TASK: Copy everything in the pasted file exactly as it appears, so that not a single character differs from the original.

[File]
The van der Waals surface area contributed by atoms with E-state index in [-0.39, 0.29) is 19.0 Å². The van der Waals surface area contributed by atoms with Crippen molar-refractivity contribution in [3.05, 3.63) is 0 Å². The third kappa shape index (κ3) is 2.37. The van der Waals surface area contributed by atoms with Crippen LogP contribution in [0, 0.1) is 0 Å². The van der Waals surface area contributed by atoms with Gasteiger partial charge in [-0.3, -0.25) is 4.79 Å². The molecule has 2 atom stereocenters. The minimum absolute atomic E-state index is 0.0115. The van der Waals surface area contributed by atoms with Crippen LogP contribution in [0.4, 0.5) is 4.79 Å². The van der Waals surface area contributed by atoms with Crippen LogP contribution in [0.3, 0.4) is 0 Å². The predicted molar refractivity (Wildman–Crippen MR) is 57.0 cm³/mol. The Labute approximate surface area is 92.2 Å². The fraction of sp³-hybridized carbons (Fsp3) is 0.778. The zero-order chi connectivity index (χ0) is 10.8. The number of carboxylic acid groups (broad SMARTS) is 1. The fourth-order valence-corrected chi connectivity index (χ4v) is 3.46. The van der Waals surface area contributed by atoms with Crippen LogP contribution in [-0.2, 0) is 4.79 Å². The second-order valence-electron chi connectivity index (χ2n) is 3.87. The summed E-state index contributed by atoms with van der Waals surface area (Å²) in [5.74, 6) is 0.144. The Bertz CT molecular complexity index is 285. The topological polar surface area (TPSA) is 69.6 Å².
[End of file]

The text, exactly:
The van der Waals surface area contributed by atoms with E-state index in [-0.39, 0.29) is 19.0 Å². The van der Waals surface area contributed by atoms with Crippen molar-refractivity contribution in [3.05, 3.63) is 0 Å². The third kappa shape index (κ3) is 2.37. The van der Waals surface area contributed by atoms with Crippen LogP contribution in [0, 0.1) is 0 Å². The van der Waals surface area contributed by atoms with Gasteiger partial charge in [-0.3, -0.25) is 4.79 Å². The molecule has 2 atom stereocenters. The minimum absolute atomic E-state index is 0.0115. The van der Waals surface area contributed by atoms with Crippen LogP contribution in [0.4, 0.5) is 4.79 Å². The van der Waals surface area contributed by atoms with Crippen LogP contribution in [0.3, 0.4) is 0 Å². The predicted molar refractivity (Wildman–Crippen MR) is 57.0 cm³/mol. The Labute approximate surface area is 92.2 Å². The fraction of sp³-hybridized carbons (Fsp3) is 0.778. The zero-order chi connectivity index (χ0) is 10.8. The number of carboxylic acid groups (broad SMARTS) is 1. The fourth-order valence-corrected chi connectivity index (χ4v) is 3.46. The van der Waals surface area contributed by atoms with Crippen LogP contribution in [-0.2, 0) is 4.79 Å². The second-order valence-electron chi connectivity index (χ2n) is 3.87. The summed E-state index contributed by atoms with van der Waals surface area (Å²) in [5.74, 6) is 0.144. The Bertz CT molecular complexity index is 285. The topological polar surface area (TPSA) is 69.6 Å².